Last year, Comedy Central delivered one of TV's most successful midseason series with "Inside Amy Schumer," starring Towson University grad and standup comedian Amy Schumer.
Wednesday night, the channel introduces another new series starring a Baltimore-area college grad, and it looks like Comedy Central has another winner.
"Broad City" is created by and stars Abbi Jacobson and Ilana Glazer as best friends trying to navigate lousy jobs, incredibly awkward situations and continually dashed hopes in New York City.
Jacobson is a 2006 graduate of Maryland Institute College of Art (MICA) with a major in fine arts and a minor in video. After MICA, the suburban Philadelphia native moved to New York where she started training and performing at the Upright Citizens Brigade Theater, The Atlantic Acting Conservatory and The Magnet Theater. She and Glazer have been doing "Broad City" as a web series the last two years.
The first season of 10 episodes, which starts Wednesday night, is produced by Amy Poehler, of "Parks and Recreation."
Episode 1, "What a Wonderful World," opens with an image that I can't come near doing justice to on a blog at a mainstream media website. It involves the two friends chatting via Skype while both of them are involved in different sexual encounters.
The final tableau before the opening credits roll is original, raw and a near-perfect introduction to the twentysomething world of these two characters where digital technology and human sexuality constantly mate but don't always make the best bedfellows.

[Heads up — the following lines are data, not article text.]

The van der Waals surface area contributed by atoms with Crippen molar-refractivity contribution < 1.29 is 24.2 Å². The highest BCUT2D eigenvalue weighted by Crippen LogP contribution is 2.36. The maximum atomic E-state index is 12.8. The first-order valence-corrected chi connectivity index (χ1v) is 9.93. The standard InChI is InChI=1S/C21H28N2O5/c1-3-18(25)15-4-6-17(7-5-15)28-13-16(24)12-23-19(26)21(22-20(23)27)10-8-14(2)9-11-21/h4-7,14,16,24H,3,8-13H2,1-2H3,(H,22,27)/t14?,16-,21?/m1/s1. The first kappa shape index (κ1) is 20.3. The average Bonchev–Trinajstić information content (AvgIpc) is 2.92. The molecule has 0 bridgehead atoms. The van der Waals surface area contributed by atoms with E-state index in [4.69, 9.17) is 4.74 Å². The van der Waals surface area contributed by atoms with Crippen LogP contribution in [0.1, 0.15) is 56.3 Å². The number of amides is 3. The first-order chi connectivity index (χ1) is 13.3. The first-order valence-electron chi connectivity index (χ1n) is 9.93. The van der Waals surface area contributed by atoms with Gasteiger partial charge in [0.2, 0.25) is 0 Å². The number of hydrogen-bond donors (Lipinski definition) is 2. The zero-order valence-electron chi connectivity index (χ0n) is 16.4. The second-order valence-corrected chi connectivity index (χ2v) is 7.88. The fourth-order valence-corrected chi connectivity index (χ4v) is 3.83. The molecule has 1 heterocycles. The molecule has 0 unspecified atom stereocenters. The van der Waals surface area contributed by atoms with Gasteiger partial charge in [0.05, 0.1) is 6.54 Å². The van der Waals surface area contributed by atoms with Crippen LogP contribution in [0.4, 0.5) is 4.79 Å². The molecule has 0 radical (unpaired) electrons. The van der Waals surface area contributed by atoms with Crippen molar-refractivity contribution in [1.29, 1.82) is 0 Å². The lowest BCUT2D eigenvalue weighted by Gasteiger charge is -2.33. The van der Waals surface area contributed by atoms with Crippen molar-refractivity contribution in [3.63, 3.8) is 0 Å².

Abbi is the "nicer" and more mainstream of the two, with Ilana playing Lucy, getting them into schemes in the opener that are well beyond their talents and/or imaginations. Abbi has one of the world's worst jobs working as an attendant at a health club unplugging clogged toilets and folding towels. She dreams of being a trainer.
But at least she gets paid something. Ilana "works" at some sort of web operation where the checks are always delayed.
I love what a series like this has to say about the real shape of the American economy -- as opposed to the phony, positive spin put on it by the politicians in Washington. Here's what a new generation of American workers is faced with in trying to find a decent job. For all the laughs, this series has something deadly serious to say about the view from where Abbi and Ilana live.
"Broad City" makes the lives of the characters in HBO's "Girls" look positively upscale, and I suspect that is part of the point. In addition to the story of these two characters, "Broad City" will probably be seen by some as yet another commentary on what some see as the lack of authenticity in "Girls."
I am sure there is room on TV for two cable comedies about young women trying to find their way in New York City. I like the edge of this new one from Comedy Central a lot.
"Broad City" premieres at 10:30 p.m. Wednesday on Comedy Central.
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